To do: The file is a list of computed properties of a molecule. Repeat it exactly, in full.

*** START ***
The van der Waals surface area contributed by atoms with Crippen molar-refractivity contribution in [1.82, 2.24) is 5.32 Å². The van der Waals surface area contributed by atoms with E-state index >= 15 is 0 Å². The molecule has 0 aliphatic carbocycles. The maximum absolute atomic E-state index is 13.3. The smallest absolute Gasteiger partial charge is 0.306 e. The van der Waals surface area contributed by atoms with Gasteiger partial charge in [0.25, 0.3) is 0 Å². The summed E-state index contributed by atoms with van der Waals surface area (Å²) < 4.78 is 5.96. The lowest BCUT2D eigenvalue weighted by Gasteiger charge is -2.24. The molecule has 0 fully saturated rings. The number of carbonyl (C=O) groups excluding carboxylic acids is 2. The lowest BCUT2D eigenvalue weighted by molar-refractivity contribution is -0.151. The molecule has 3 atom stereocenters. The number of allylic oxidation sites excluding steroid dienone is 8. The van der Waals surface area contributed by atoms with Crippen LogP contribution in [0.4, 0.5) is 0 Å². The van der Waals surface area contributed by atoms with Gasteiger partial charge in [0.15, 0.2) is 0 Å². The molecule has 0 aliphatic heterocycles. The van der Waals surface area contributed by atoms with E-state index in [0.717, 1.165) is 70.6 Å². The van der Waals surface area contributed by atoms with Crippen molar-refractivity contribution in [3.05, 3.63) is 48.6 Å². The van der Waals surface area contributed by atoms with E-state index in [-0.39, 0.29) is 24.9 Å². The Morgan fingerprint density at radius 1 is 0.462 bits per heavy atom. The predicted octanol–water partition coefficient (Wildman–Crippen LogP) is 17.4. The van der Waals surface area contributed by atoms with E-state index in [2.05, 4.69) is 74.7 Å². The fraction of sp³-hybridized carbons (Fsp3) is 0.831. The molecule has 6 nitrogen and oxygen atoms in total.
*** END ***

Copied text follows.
The van der Waals surface area contributed by atoms with Crippen molar-refractivity contribution in [1.82, 2.24) is 5.32 Å². The van der Waals surface area contributed by atoms with E-state index >= 15 is 0 Å². The molecule has 0 aliphatic carbocycles. The maximum absolute atomic E-state index is 13.3. The smallest absolute Gasteiger partial charge is 0.306 e. The van der Waals surface area contributed by atoms with Gasteiger partial charge in [0.25, 0.3) is 0 Å². The summed E-state index contributed by atoms with van der Waals surface area (Å²) < 4.78 is 5.96. The lowest BCUT2D eigenvalue weighted by Gasteiger charge is -2.24. The molecule has 0 fully saturated rings. The number of carbonyl (C=O) groups excluding carboxylic acids is 2. The lowest BCUT2D eigenvalue weighted by molar-refractivity contribution is -0.151. The molecule has 3 atom stereocenters. The number of allylic oxidation sites excluding steroid dienone is 8. The van der Waals surface area contributed by atoms with Crippen LogP contribution in [0.4, 0.5) is 0 Å². The van der Waals surface area contributed by atoms with Gasteiger partial charge in [0.15, 0.2) is 0 Å². The molecule has 0 aliphatic heterocycles. The van der Waals surface area contributed by atoms with E-state index in [0.717, 1.165) is 70.6 Å². The van der Waals surface area contributed by atoms with Crippen molar-refractivity contribution in [3.05, 3.63) is 48.6 Å². The van der Waals surface area contributed by atoms with E-state index in [-0.39, 0.29) is 24.9 Å². The Morgan fingerprint density at radius 1 is 0.462 bits per heavy atom. The predicted octanol–water partition coefficient (Wildman–Crippen LogP) is 17.4. The van der Waals surface area contributed by atoms with E-state index in [2.05, 4.69) is 74.7 Å². The fraction of sp³-hybridized carbons (Fsp3) is 0.831. The molecule has 6 nitrogen and oxygen atoms in total.